The president’s job is to manage risk. But Trump is the risk.


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But he has always played with other people’s money and other people’s lives. “The president was probably in a position to make riskier decisions in life because he was fabulously rich from birth,” says Murphy. “But it’s also true he has had a reputation for risk not backed up by reality. His name is on properties he doesn’t own. We think of him as taking risk in professional life, but a lot of what he does is lend his name to buildings with risks taken by others. He’s built an image as a risk taker, but it’s not clear how much risk he’s taken.”

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Ezra Klein — Vox

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Rebuilding the Working Class


Trump isn’t an aberration but a consequence. He is a harrowing mix of monster and buffoon and rallying those who are outraged will be an important part of winning in 2018. But two generations of a falling standard of living and quality of life for most working people have led them to believe that politicians just aren’t that into them. These voters are dropping out of the political process or swinging erratically between the parties in elections as they try to find someone who will “shake things up.” Democrats who are giddy at the prospect of a wave election will be disappointed if they fail to understand what happened in 2016 and the need to do things differently this year.

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Karen Nussbaum — Dissent

Goodbye, Cold War


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A well-written piece on what the end of cold war could mean. But, I doubt if the cold war has really ended. Maybe it has just morphed into something else, which will be clearer in the years to come.

THE UNITED STATES is in a remarkable place: for the first time, we are living in a truly post-cold-war political environment. For those on the center-left and center-right, there remains a desperate hope that if Trump were to be removed from the scene, through impeachment or defeat, the US could somehow return to its previous trajectory. And for all the past year’s politics of despair, a likely electoral outcome, because of popular revulsion toward Trump, is that centrist politicians in both parties will gain another shot at power. Given the razor-thin margin of Trump’s victory—despite institutional advantages like the electoral college and voter suppression—there is little reason to assume that Trump the politician will enjoy lasting political dominance. But as long as party stalwarts persist in recycling cold-war tropes, they will remain trapped in the same cycles of social crisis and popular disaffection. Even if this combination of nostalgia and outrage works for a couple of election cycles, it cannot work indefinitely. This is not 1989.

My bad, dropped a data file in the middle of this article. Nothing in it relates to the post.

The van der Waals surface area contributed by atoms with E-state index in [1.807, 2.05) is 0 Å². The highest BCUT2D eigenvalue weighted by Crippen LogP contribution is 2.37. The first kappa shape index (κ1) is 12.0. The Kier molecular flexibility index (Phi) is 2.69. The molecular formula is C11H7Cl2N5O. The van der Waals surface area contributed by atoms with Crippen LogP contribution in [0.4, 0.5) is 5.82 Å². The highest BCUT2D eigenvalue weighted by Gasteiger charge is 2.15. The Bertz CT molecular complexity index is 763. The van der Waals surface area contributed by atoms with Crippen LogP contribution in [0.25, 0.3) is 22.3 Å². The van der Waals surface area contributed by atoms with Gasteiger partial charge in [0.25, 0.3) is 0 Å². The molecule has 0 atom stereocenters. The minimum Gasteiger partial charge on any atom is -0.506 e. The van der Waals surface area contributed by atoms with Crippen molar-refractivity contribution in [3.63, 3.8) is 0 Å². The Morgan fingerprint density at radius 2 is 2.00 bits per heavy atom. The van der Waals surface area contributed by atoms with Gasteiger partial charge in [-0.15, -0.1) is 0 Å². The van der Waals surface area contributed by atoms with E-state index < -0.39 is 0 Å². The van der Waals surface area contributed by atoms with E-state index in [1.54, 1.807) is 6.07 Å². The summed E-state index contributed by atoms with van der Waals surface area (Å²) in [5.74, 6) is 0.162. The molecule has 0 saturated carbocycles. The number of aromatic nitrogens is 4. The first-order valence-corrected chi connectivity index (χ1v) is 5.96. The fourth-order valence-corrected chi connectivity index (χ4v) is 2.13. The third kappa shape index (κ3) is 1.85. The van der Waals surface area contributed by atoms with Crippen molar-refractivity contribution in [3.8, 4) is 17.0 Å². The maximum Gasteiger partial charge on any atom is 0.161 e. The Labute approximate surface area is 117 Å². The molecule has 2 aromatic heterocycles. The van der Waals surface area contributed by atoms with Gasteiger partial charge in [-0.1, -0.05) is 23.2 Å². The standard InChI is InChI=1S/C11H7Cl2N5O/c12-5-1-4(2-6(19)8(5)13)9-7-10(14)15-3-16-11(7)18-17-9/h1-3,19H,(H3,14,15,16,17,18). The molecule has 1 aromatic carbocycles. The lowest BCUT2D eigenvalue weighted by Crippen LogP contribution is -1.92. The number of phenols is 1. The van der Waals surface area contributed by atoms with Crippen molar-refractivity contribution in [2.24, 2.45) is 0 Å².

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Aziz Rana — n+1

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The Ethics of Donald Trump Jr.’s India Adventure


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This week Trump Jr. visited Delhi. All newspapers were covered with front page ads selling real estate brandishing the Trump brand.